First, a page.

The latest deaths of two Palestinians during the fourth "Right of Return" protest brings the number of Gazans killed by Israeli forces in the past three weeks to 38, according to Gaza's health ministry.

Palestinian demonstrators shout during their fourth weekly protest demanding the right to return to their homeland, at the Israel-Gaza border in the southern Gaza Strip, on April 20, 2018.
Palestinian demonstrators shout during their fourth weekly protest demanding the right to return to their homeland, at the Israel-Gaza border in the southern Gaza Strip, on April 20, 2018. (Reuters)

Israeli soldiers firing Friday from across a border fence killed four Palestinians, including a 15-year-old boy, as several thousand people in blockaded Gaza staged a fourth round of weekly protests on the border with Israel.

Huge black plumes of smoke from the blazing tires engulfed the area, as Israeli troops fired tear gas and live bullets, witnesses said. Gaza's Health Ministry said 445 protesters were injured, including 96 by gunfire.

Some of the injured were overcome by tear gas, hit with rubber-coated steel pellets or hit by shrapnel, officials said.

Reagan Des Vignes reports.

Earlier today, Israeli military aircraft had dropped leaflets urging Palestinians to stay away from the fence and warning that they endanger their lives if they went ahead with their weekly protest.

Hundreds of Palestinians had gathered on the Gaza-Israel border as part of their weekly "Right of Return" protests to press for the return of Palestinian refugees and their descendants to what is now Israel.

The two men killed during today's protest on the Gaza border were identified as Ahmad Abu Aqel, 25, and  Ahmad Rashad Al-Athamneh, 24.

Thirty-eight Palestinians have been killed by Israeli forces since protests and clashes erupted on the Gaza border on March 30.

TRT World 's Muhannad Alami reports from Ramallah.

"Dire humanitarian crisis"

Rights groups have branded open-fire orders as unlawful, saying they effectively permit soldiers to use potentially lethal force against unarmed protesters.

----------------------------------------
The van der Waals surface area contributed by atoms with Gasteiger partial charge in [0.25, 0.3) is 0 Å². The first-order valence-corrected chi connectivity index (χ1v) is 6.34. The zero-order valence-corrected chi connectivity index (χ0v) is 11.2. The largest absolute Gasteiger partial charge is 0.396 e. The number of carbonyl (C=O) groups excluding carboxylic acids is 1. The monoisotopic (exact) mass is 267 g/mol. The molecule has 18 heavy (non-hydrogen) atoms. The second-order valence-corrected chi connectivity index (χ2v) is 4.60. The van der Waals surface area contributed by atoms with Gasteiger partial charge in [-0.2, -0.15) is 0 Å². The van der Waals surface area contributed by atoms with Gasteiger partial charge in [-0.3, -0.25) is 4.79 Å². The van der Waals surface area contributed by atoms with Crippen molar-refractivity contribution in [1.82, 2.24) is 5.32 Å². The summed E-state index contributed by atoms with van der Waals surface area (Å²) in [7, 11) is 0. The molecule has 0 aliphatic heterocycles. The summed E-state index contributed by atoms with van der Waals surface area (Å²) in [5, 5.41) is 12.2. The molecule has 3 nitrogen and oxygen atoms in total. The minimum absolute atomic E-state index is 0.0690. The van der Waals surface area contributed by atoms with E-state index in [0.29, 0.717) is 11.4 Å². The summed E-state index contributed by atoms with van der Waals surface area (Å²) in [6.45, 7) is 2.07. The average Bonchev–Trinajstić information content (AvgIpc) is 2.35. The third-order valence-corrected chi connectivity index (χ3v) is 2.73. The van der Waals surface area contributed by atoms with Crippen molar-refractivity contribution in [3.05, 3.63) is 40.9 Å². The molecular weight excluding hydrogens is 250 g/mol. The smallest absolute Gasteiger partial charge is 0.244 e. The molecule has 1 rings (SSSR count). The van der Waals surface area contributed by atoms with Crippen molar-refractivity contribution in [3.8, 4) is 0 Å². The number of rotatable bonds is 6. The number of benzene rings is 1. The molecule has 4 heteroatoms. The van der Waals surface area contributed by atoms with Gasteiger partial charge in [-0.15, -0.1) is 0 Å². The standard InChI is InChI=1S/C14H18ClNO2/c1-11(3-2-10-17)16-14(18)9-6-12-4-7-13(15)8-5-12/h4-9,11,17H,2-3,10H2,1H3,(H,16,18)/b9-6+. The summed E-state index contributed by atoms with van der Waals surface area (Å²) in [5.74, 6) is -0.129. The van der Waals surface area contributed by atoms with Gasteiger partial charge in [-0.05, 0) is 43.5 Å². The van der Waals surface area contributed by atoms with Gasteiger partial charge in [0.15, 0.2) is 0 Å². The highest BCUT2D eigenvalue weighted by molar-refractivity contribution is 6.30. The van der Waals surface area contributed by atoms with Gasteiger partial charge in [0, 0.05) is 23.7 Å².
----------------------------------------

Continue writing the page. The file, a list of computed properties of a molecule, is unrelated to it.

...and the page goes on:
White House envoy Jason Greenblatt, a member of President Donald Trump's Mideast team, said on social media that Palestinians in Gaza have a "right to protest their dire humanitarian circumstances."

Unarmed Palestinians run during clashes with Israeli troops at a protest demanding the right to return to their homeland, at the Israel-Gaza border east of Gaza City. April 20, 2018.
Unarmed Palestinians run during clashes with Israeli troops at a protest demanding the right to return to their homeland, at the Israel-Gaza border east of Gaza City. April 20, 2018. (Reuters)

Organisers "should focus on that message, not stoke the potential for more violence with firebombs and flaming kites, and must keep a safe distance from the border," said Greenblatt, adding that "the cost of these demonstrations is too high in loss of life and injuries."

A demonstrator runs during a protest where Palestinians demand the right to return to their homeland, at the Israel-Gaza border in the southern Gaza Strip, April 20, 2018.
A demonstrator runs during a protest where Palestinians demand the right to return to their homeland, at the Israel-Gaza border in the southern Gaza Strip, April 20, 2018. (Reuters)

Protests to continue until May 15

The protests are to continue at least until May 15, the anniversary of Israel's 1948 creation. Palestinians mark the day as their "Nakba," or catastrophe, when hundreds of thousands fled or were driven from their homes in the Mideast war over Israel's founding.

On Thursday, organisers moved sit-in protest tents, each set up several hundred metres from the border, closer to the fence. Organisers said they will gradually move the camps toward the fence until May 15, but have made conflicting comments about a possible mass border breach.

Hamas says the protests are aimed at breaking a crippling border blockade that was imposed by Israel and Egypt after the group overran the territory in 2007, a year after winning Palestinian parliament elections.

Fourth weekly protest

On Friday, about 200 people had gathered in one of the tent camps east of Gaza City, a smaller turnout than on previous Fridays. More demonstrators were expected to arrive after Friday noon prayers, the highlight of the Muslim religious week.

While Hamas and smaller Palestinian factions have taken a lead as organisers, the mass marches are also fuelled by growing desperation among Gaza's two million residents.

The border blockade has trapped nearly all of them in the tiny coastal territory, gutted the economy and deepened poverty.

Gaza residents typically get fewer than five hours of electricity per day, while unemployment has soared above 40 percent.

Source: TRTWorld and agencies